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Strawberry Fields Face Threat of Destruction

Published: July 16, 2010 (Issue # 1592)


Russian property developers are preparing to destroy the worlds largest and most valuable field collection of genetically diverse fruits and berries including almost 1,000 types of strawberries from 40 countries from which commercially grown varieties are derived.

The site, which belongs to the Vavilov Horticultural Research Institute, is home to more than 4,000 varieties of fruits and berries, some of which have become extinct in their natural environments. It now looks set to be used for the construction of holiday homes.

Developers received access to the site when the St. Petersburg Horticulture Institute lost the land following the rejection of an appeal against a decree of the Russian Ministry for Economic Development in Moscows Arbitration Court earlier this week.

Experts say the Pavlosk Research station, comprising 910,000 square meters, is the largest genetic field bank in Europe. According to Mikhovich, just one of the plots of land at the site contains more than 5,000 samples of rare plants from all over the globe.

Moscows Arbitration Court ruled that the institute must hand the land over to the Residential Construction Development Fund. The institutes acting director at the facility, Fyodor Mikhovich, said the task of transferring the specimen would be impossible, even if they were given three years instead of the three months that they have been granted for the task. He said that the consequences of the move would be devastating, and that in order to properly carry out the move at least 15 years would be needed.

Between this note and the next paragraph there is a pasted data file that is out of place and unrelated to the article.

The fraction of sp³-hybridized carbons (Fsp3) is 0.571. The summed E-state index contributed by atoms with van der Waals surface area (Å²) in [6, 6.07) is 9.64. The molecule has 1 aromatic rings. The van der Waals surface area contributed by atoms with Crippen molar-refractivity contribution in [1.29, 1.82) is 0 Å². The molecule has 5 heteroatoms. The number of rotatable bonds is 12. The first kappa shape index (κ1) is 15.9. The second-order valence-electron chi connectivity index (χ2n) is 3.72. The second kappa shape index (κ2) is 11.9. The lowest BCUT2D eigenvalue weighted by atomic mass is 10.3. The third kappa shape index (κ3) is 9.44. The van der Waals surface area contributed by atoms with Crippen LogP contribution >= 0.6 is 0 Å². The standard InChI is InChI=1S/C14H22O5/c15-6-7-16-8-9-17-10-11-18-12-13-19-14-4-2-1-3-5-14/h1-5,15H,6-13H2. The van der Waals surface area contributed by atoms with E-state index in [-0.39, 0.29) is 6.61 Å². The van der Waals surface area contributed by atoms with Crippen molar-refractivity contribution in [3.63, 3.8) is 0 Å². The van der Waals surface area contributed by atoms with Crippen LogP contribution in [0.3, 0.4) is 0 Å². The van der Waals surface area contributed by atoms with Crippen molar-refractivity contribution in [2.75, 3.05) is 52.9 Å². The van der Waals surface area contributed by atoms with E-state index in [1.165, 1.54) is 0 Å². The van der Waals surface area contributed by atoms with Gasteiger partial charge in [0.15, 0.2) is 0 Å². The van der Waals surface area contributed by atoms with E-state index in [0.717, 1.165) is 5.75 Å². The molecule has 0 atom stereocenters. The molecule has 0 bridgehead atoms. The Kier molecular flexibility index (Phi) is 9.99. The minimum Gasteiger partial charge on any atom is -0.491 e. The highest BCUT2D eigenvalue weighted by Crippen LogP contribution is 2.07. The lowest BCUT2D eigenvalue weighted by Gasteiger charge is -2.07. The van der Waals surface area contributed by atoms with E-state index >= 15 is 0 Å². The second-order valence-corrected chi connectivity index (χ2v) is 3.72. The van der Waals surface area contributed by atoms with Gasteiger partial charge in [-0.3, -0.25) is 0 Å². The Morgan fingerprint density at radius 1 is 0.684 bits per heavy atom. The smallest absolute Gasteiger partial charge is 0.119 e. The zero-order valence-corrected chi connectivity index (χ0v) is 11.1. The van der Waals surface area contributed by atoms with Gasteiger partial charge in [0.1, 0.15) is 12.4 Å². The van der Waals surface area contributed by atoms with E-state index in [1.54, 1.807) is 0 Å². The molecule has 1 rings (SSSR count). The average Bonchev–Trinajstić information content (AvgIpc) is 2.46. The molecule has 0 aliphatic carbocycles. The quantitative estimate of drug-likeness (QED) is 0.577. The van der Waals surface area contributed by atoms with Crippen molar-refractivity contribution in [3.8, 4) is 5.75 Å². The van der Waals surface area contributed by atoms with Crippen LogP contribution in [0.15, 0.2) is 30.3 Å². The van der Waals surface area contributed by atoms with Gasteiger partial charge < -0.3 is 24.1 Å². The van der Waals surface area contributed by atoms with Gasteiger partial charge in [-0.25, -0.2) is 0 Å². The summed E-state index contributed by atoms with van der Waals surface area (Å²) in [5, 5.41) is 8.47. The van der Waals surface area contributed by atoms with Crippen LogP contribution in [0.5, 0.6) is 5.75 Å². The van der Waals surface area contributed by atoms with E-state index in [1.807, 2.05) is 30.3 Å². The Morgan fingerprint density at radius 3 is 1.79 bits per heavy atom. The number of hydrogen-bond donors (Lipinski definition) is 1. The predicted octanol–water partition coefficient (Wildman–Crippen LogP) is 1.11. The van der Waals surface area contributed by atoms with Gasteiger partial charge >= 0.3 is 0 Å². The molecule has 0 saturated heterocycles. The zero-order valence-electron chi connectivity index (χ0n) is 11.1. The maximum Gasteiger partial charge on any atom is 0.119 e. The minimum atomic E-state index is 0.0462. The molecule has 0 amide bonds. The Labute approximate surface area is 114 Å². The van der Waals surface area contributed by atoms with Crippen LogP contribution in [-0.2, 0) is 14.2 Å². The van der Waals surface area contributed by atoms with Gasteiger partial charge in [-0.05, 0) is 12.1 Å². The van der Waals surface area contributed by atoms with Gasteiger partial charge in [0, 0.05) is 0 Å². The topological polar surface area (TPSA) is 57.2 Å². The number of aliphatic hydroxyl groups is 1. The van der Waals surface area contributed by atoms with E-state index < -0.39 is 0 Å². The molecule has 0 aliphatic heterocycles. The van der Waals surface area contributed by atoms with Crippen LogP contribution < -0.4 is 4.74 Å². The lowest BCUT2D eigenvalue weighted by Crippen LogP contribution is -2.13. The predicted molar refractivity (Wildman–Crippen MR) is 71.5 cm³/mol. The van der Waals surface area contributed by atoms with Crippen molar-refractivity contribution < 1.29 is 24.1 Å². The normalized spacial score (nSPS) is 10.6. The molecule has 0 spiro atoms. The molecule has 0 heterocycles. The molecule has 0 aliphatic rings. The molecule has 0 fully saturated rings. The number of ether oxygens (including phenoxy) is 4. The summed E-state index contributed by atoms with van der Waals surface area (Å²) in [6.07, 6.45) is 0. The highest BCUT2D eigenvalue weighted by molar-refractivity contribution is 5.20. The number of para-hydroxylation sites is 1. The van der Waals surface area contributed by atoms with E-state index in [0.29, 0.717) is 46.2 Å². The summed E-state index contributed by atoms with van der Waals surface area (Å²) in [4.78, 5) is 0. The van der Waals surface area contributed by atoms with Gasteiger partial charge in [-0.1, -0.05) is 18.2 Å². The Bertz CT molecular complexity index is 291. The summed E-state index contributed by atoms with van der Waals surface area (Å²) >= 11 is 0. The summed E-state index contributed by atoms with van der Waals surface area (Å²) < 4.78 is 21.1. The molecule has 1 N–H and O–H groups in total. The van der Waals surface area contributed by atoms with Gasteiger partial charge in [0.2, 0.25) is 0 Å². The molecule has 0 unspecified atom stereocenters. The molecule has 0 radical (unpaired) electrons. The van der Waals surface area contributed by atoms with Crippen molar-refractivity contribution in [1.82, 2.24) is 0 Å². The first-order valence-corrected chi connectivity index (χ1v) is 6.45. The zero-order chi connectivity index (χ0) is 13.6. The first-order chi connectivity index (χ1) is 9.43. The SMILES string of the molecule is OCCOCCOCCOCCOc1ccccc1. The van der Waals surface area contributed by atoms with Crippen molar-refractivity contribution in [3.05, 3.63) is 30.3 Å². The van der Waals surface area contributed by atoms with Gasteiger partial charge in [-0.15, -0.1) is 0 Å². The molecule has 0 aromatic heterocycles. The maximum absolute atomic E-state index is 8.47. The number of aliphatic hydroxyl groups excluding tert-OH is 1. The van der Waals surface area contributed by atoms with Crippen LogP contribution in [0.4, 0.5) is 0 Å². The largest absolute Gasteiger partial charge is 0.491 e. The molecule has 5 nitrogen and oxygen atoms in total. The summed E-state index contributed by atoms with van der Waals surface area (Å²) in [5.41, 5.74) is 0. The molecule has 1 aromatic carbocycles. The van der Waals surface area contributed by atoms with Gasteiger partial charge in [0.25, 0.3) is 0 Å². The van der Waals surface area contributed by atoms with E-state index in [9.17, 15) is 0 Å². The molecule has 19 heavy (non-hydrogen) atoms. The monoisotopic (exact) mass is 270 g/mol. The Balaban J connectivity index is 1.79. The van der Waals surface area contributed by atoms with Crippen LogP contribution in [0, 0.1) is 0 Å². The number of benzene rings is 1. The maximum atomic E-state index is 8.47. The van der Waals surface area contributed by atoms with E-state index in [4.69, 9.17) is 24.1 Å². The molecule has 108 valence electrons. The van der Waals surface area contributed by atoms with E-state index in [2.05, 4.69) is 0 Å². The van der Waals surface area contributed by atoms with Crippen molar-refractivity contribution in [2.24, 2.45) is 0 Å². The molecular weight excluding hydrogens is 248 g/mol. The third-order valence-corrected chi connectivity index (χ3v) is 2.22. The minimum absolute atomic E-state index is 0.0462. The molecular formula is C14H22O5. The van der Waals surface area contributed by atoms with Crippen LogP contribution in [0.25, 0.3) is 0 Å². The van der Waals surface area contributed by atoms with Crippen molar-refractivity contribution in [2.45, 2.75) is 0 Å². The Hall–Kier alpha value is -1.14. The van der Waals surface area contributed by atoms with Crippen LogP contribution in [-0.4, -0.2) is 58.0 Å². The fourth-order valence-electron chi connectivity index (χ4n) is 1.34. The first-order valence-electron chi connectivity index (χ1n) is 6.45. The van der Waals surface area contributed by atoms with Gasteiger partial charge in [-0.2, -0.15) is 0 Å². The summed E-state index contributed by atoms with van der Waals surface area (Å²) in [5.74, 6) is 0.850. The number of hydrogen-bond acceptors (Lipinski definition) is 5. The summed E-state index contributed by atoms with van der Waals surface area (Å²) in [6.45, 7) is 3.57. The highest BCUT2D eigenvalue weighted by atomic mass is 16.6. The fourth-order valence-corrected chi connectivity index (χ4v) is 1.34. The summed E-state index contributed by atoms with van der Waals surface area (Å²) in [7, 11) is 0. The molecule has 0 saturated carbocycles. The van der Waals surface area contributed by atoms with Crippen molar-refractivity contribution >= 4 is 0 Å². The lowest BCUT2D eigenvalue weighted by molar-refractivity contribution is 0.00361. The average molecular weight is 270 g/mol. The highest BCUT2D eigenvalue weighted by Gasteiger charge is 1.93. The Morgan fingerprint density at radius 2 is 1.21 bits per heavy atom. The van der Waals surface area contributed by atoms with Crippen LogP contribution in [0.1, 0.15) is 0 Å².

The institute has stressed that the research conducted at the facility is of great use in research into the treatment of chronic illnesses, such as diabetes and cardiovascular diseases.

The institute has filed another appeal against the verdict, but analysts says its chances are poor. The court hearing that will decide the fate of the land is scheduled for Aug. 11. Researchers and environmentalists alike are campaigning around the globe, urging influential organizations such as the United Nations Food and Agriculture Organisation, to intervene at the highest level and halt the destruction of the Pavlosk collection.

In December 2009, the Russian Ministry for Economic Development issued a decree ordering the institute to vacate the land on the grounds that the fields are allegedly not economically viable and are hampering the economic development of the region.

The real issue is that the monetary value of the collection is impossible to define, Mikhovich said. Who on earth can tell what the value of a specific unique sample of a plant or a berry is? And we have large numbers of them. This makes the collection priceless, but doesnt help us to win trials, where decisions are based on precise calculations.

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ALL ABOUT TOWN

Wednesday, Oct. 22